Going to war without the French is like going duck hunting without your accordian.
THE CRUEL MAID
by Robert Herrick
--AND, cruel maid, because I see
You scornful of my love, and me,
I'll trouble you no more, but go
My way, where you shall never know
What is become of me; there I
Will find me out a path to die,
Or learn some way how to forget
You and your name for ever;--yet
Ere I go hence, know this from me,
What will in time your fortune be;
This to your coyness I will tell;
And having spoke it once, Farewell.
--The lily will not long endure,
Nor the snow continue pure;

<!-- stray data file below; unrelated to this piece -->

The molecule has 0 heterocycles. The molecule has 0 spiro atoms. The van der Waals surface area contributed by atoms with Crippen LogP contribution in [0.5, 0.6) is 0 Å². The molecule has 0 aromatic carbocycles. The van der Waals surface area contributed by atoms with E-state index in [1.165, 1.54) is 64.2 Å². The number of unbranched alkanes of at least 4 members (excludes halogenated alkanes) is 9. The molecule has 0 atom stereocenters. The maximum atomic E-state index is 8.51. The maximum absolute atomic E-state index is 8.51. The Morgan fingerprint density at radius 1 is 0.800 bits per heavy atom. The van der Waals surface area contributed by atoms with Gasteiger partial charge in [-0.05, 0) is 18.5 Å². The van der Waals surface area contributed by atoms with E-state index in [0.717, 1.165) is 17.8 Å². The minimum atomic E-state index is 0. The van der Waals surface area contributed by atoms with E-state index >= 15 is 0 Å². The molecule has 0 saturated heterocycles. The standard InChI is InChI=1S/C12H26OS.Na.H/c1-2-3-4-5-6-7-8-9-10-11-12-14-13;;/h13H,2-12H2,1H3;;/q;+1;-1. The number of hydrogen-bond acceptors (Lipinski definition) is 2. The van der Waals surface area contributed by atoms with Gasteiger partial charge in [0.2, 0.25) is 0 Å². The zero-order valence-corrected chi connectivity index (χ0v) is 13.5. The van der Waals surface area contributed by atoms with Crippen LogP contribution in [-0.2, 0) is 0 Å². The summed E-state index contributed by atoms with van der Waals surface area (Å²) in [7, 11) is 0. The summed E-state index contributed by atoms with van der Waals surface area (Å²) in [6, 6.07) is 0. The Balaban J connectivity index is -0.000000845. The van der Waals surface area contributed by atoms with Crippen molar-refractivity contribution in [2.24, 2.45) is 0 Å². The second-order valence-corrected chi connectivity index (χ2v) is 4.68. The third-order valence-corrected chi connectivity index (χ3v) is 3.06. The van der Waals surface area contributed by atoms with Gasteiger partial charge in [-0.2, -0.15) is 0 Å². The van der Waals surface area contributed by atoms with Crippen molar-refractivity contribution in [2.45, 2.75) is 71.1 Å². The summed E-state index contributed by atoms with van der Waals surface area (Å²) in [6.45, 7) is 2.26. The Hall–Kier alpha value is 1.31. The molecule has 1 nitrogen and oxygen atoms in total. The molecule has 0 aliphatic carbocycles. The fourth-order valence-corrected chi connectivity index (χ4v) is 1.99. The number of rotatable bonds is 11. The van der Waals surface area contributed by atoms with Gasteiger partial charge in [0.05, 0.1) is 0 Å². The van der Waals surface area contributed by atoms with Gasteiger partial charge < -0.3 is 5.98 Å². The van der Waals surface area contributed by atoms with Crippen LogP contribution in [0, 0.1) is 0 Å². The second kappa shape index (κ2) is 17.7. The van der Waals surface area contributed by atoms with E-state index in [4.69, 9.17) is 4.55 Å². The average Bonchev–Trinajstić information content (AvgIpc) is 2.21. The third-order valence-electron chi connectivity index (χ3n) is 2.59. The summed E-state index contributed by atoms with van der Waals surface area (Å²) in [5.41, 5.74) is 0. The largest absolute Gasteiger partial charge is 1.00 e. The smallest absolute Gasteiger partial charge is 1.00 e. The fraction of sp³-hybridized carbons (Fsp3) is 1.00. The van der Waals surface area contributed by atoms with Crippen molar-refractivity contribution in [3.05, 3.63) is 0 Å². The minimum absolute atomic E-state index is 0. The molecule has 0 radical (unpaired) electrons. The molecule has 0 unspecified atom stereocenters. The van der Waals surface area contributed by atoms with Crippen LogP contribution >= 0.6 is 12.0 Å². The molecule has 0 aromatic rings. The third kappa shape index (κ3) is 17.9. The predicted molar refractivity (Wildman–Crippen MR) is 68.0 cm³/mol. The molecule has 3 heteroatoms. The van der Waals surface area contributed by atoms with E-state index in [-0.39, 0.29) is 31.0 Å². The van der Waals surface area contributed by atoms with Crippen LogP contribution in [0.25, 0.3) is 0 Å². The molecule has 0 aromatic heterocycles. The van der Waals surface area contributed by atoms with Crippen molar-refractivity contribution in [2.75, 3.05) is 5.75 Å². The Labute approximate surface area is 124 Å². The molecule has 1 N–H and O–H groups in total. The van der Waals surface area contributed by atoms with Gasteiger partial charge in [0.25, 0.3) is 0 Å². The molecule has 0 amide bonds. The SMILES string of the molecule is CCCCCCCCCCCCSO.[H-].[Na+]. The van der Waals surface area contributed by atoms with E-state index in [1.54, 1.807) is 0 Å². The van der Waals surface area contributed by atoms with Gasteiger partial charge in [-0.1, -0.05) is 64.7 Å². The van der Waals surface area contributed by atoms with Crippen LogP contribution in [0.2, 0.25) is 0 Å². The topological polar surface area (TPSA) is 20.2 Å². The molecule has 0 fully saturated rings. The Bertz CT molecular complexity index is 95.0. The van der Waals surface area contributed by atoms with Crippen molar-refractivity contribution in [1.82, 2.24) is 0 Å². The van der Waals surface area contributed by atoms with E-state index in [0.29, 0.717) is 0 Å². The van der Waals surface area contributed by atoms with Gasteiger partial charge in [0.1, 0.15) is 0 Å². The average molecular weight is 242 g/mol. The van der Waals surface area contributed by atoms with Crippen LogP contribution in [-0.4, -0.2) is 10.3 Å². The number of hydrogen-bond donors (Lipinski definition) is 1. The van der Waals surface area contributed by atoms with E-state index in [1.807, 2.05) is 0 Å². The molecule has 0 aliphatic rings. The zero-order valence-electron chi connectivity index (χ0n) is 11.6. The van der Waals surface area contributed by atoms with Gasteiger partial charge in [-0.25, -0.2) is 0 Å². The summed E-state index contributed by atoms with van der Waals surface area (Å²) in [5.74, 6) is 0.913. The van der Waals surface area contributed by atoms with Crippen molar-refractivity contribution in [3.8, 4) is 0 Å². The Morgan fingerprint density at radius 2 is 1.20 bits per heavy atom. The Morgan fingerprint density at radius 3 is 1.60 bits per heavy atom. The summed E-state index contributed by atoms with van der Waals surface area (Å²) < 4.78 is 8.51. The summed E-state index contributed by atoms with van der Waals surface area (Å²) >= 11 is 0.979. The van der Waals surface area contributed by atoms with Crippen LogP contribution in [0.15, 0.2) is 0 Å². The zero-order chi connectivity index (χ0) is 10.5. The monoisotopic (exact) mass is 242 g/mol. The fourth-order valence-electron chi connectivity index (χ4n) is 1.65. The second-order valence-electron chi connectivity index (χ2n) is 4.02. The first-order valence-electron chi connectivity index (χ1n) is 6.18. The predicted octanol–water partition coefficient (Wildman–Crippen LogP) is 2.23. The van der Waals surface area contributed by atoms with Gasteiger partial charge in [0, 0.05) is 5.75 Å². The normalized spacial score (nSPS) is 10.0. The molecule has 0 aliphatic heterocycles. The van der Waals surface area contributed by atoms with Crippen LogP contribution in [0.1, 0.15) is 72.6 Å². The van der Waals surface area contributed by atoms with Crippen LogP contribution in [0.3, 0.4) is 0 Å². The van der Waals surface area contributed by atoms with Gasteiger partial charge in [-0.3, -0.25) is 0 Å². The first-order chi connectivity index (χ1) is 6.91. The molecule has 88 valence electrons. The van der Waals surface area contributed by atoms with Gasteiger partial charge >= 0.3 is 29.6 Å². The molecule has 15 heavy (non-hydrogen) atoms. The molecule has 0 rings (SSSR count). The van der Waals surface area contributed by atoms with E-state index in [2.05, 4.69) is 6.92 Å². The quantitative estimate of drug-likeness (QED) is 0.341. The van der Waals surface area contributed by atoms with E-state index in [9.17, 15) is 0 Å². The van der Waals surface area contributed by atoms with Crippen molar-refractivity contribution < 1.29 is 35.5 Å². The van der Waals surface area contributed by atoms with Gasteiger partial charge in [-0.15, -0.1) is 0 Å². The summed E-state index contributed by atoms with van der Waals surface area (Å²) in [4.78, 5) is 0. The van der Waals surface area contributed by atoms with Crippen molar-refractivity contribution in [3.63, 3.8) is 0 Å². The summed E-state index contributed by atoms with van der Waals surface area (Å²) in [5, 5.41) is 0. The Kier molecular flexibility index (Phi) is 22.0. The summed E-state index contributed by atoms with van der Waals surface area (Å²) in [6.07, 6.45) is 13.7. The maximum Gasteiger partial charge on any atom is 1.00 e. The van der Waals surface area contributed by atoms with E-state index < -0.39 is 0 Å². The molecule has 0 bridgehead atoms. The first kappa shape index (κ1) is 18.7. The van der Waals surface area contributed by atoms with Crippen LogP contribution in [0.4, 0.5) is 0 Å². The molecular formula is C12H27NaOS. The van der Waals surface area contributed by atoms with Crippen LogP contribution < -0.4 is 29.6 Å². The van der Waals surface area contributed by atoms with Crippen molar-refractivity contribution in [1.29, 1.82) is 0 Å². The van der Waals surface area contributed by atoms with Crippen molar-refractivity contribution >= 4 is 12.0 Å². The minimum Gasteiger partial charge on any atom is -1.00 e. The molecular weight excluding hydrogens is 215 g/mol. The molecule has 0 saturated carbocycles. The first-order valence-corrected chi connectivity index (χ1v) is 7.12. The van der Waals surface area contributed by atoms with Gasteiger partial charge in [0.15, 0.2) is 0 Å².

The rose, the violet, one day
See both these lady-flowers decay;
And you must fade as well as they.
And it may chance that love may turn,
And, like to mine, make your heart burn
And weep to see't; yet this thing do,
That my last vow commends to you;
When you shall see that I am dead,
For pity let a tear be shed;
And, with your mantle o'er me cast,
Give my cold lips a kiss at last;
If twice you kiss, you need not fear
That I shall stir or live more here.
Next hollow out a tomb to cover
Me, me, the most despised lover;
And write thereon, THIS, READER, KNOW;
LOVE KILL'D THIS MAN. No more, but so.